Bradley often serves as a goodwill ambassador for the President or the Republican Party. He says people receive him with respect, whether they are a group of blacks, who are mostly Democrats, or whether he is speaking to a white audience.
``Of course these people aren't giving me a standing ovation, but I haven't faced the hostility some black Republicans have received from certain groups,'' he says.
``I often get that, `Well, you're here now; so let's get it over with' attitude. After people hear me, surprise, surprise! Their attitudes improve tremendously. We can talk.''
Bradley delivers a basic message on why blacks may easily become Republicans. His key points are:
The Democratic Party has rewarded blacks with few benefits for their loyalty. Blacks are 25 percent of the Democrats' voters, but rarely get rewards or, as candidates, financial backing.
As a black Republican he has earned the respect of co-workers and of the general public.
Blacks have made progress under the Reagan administration. Black colleges have received more funds and greater support under the GOP. Ever since the Nixon presidency, Republican administrations have boosted black capitalism.
Although blacks are dropping out of the Democratic Party, Bradley is less than satisfied. Most black dissidents are registering as independents, he says.
``There is only a trickle of blacks from the Democratic Party to the Republican Party,'' he says. ``But this creeping could accelerate into an avalanche if blacks felt more welcome in the GOP.
``We as Republicans are going to have to work harder if we expect to attract more blacks to our party....''
Bradley likes to talk about what he calls the 21st-century black.
``A new generation of young blacks is taking the stage,'' he says, ``but, frankly, I don't think they will come up with anything new. I say they will begin to return to the basics.''
By basics, he says he means ``a sense of family, a sense of community, a willingness to work hard, the urge for self-direction, for self-motivation.''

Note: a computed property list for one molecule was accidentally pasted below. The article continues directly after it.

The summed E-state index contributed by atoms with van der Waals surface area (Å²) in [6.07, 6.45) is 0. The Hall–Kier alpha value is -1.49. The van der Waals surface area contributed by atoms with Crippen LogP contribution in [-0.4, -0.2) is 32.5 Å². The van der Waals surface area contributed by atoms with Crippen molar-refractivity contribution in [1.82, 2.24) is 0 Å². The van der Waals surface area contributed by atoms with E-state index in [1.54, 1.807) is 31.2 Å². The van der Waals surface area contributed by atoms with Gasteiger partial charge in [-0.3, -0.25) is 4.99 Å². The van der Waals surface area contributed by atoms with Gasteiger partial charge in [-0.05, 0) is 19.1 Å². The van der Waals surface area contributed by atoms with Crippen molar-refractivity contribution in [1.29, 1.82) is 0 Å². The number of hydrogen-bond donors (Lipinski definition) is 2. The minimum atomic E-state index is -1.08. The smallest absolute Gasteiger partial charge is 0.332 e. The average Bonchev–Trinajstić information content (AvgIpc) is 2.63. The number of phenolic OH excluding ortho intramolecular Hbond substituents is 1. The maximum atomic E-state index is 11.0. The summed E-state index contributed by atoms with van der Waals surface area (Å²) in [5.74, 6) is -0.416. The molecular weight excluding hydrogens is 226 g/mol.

To the new black, racism will be a given in the American culture, Bradley says. ``The buppie [upwardly mobile young blacks] generation of blacks will fight racism just as their parents and grandparents did,'' he predicts. ``They will fight racism on every front, but they will not be consumed by the issue of white attitudes toward blacks.''
The new battlefronts will embrace economics, working together, and ``solving our own problems,'' he says.
``Our strongest weapon is our $200 billion buying power,'' he says. ``This annual income makes us a force that must be dealt with. If we use it properly, we can turn this money over several times in our own community before it is moved into the mainstream.''
Black people can become self-sufficient as producers and as business entrepreneurs, he says.
``We can own our own banks, develop our own shopping centers, offer our own insurance,'' Bradley beams. ``With $200 billion we become the world's 10th most powerful financial force.
``What has that to do with racism? The more financially independent we are, the less subject to racism we are. The less we have to worry about racism, the faster the walls of racism fall.''
The bottom line reads that black people are responsible for their own future, Bradley says. ``Certainly, the government has a say in what happens to us,'' he reasons. ``And so does mainstream industry play a role. But we are responsible for creating solutions to our problems. We are capable of doing for ourselves.''
After Reagan, what?
``We're leaving the District,'' Bradley responds.
Although the President has two more years in office, the Bradley family prefers to start anew away from the political arena.
``Politics, no,'' he says. ``I have no desire to seek any form of public office. I don't see myself tied down to the White House until Reagan leaves....''
Resettling in California is not a must, he says. ``My future's up in the air. Civil rights is not my thing either although I feel the administration's programs in job training, quality education, and voting rights have helped black people achieve a better quality of life.
``Private industry is the way for me to go.''